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Investigating moral events: characterization and structure of autobiographical moral memories

Citation

Escobedo, Jessica Rose (2009) Investigating moral events: characterization and structure of autobiographical moral memories. Dissertation (Ph.D.), California Institute of Technology. http://resolver.caltech.edu/CaltechETD:etd-11112008-122002

Abstract

Moral events and the actions, decisions and people they involve, are judged as right or wrong, and the moral responsibility associated with them generates further judgments, often legal in nature, of blame and punishment or praise. Not only do moral events and the normative judgments they presuppose define essential aspects of human nature, they are also ubiquitous at the level of society as well as the individual. Despite their importance, characterizing the sociological, psychological, and neurological features of moral events is in its infancy. Much of the recent research has focused on a priori philosophical frameworks and has used artificial events as probes, in part because collecting, characterizing and analyzing real-life moral events is a major undertaking. This dissertation attempts such an undertaking. 758 autobiographical memories of personal moral events were collected from a well-characterized and representative sample of 100 healthy Californian adults. Transcriptions of the events were further characterized and all data were entered into a large, searchable database. An initial set of results provides a detailed description of the participants and the memories of moral events they generated. This description showed that participants were highly representative of the general population of California; that the overall amount and patterns of moral events recollected was relatively universal and not influenced by gender, ethnicity, IQ, or personality; and that the moral events produced could generally be judged quite reliably both by the participants themselves as well as by independent raters. The database was further analyzed with respect to three specific aims: (1) to study the semantic structure of real-life moral events; (2) to study the effects of focal lesions to emotion-related brain regions on recollection of moral events; (3) to study the temporal distribution of autobiographical moral events. We found that real-life moral events have a hierarchical structure, with two broad categories of “good” and “bad”, and subordinate categories of “good”, “lying”, “stealing”, and “hurting another person”. These categories define the most common scripts encountered in real life that have strong moral value. In studying neurological patients with focal lesions to the ventromedial prefrontal cortex or the amygdala, we found no evidence for a notable skew in the moral events that were recollected, further evidence for the universality and robustness of such events in our autobiography. Finally, we found that positively valenced moral events were systematically recalled as being more recent in time than negatively valenced moral events, a temporal bias that was independent of absolute participant age. The methods used here, the database that was constructed, and the scientific questions that were analyzed constitute the first comprehensive investigation of a large number of real-life moral events and provide a rich resource for future studies.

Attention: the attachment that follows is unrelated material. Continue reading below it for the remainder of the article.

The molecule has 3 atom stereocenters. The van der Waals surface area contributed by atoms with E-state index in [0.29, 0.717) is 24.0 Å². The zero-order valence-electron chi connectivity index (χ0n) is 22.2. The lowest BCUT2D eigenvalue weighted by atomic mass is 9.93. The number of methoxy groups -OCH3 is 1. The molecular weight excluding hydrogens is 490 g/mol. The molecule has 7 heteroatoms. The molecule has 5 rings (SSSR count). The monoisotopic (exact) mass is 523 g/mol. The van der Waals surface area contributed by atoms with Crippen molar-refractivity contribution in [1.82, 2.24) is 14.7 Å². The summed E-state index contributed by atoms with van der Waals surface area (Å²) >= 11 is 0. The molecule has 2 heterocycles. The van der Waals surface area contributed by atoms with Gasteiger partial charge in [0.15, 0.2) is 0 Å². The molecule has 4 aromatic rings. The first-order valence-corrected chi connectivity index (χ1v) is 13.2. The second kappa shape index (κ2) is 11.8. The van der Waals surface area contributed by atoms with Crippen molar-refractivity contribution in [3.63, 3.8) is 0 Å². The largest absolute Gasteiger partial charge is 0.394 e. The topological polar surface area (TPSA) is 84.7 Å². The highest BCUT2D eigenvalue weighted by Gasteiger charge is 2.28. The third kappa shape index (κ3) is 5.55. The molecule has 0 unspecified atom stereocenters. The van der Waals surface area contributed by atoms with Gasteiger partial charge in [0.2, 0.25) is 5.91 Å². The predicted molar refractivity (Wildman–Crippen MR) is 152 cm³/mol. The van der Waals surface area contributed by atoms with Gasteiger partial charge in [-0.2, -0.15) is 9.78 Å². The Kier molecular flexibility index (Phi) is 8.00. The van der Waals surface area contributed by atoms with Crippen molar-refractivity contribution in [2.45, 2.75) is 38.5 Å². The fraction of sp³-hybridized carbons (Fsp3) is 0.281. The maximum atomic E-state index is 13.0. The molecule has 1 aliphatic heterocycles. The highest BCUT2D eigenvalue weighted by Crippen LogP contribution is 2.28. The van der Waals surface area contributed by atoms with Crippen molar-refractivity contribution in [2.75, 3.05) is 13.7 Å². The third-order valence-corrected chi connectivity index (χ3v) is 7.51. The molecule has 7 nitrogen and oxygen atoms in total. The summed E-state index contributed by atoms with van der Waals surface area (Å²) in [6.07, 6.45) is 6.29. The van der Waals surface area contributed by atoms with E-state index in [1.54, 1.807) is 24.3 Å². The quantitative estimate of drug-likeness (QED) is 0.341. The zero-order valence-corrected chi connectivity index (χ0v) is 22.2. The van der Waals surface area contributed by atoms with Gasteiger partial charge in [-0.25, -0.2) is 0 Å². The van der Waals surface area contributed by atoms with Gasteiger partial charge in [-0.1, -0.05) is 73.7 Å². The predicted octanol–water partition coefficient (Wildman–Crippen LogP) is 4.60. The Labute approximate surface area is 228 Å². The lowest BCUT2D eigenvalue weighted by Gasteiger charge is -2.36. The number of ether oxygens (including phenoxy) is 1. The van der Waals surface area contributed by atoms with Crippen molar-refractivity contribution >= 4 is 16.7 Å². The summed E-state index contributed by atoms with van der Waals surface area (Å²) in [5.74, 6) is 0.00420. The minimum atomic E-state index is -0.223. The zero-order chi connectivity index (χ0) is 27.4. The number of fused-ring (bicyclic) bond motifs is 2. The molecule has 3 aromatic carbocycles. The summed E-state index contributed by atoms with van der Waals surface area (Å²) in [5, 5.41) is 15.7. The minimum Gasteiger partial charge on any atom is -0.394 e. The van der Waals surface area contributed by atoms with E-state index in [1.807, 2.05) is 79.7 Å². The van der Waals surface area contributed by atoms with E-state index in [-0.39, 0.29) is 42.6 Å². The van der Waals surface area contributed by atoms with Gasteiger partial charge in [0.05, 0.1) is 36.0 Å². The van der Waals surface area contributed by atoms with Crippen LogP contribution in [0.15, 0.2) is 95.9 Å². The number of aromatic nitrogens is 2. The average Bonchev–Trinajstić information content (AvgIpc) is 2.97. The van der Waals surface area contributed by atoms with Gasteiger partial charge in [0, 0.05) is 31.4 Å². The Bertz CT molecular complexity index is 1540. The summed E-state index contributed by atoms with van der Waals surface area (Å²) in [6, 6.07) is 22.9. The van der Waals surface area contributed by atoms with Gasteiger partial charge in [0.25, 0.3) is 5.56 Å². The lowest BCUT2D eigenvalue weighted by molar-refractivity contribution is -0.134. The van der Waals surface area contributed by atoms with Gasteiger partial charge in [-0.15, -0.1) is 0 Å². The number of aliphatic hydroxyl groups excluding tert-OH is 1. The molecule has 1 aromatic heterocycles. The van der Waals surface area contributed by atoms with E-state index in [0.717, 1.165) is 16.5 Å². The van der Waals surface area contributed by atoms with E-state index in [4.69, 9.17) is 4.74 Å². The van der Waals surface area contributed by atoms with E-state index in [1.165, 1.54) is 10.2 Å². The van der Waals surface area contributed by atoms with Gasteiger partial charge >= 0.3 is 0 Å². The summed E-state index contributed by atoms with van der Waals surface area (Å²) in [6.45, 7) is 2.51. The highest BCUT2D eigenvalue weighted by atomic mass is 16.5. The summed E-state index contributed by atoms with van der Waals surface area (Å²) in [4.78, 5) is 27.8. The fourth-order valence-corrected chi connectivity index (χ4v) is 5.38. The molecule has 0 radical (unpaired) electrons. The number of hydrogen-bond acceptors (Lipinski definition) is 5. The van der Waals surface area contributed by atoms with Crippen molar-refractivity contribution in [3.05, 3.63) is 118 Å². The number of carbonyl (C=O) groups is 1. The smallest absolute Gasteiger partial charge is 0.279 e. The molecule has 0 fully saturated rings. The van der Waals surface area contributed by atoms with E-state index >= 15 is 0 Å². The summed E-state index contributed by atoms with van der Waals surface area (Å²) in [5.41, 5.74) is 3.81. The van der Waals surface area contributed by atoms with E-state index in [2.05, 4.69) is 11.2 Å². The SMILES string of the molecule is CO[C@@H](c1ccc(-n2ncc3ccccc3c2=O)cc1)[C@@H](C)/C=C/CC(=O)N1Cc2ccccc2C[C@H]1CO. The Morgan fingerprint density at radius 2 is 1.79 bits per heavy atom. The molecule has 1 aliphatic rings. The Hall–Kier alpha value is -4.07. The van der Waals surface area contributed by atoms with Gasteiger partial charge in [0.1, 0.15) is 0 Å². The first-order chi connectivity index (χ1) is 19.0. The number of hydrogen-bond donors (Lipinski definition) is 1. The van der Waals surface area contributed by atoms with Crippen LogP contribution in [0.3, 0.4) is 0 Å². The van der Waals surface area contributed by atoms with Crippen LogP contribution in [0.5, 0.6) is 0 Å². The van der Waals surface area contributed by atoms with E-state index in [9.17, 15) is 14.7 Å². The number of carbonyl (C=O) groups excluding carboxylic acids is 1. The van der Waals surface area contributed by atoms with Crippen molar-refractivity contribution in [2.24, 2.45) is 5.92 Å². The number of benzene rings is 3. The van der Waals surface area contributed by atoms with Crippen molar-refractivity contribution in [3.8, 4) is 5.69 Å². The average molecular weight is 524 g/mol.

Item Type:Thesis (Dissertation (Ph.D.))
Subject Keywords:autobiographical memory; cued recall; emotion; emotional memory; memory; moral cognition; moral judgment; moral memory; moral narrative; moral recall; narrative; recency; recollection; reminiscence bump; self-image; temporal biasing
Degree Grantor:California Institute of Technology
Division:Biology
Major Option:Biology
Thesis Availability:Public (worldwide access)
Research Advisor(s):
  • Adolphs, Ralph
Thesis Committee:
  • Andersen, Richard A. (chair)
  • Woodward, Jim
  • Allman, John Morgan
  • Adolphs, Ralph
Defense Date:20 October 2008
Author Email:jessica.escobedo (AT) caltech.edu
Record Number:CaltechETD:etd-11112008-122002
Persistent URL:http://resolver.caltech.edu/CaltechETD:etd-11112008-122002
Default Usage Policy:No commercial reproduction, distribution, display or performance rights in this work are provided.
ID Code:4515
Collection:CaltechTHESIS
Deposited By: Imported from ETD-db
Deposited On:23 Dec 2008
Last Modified:05 Mar 2013 21:42

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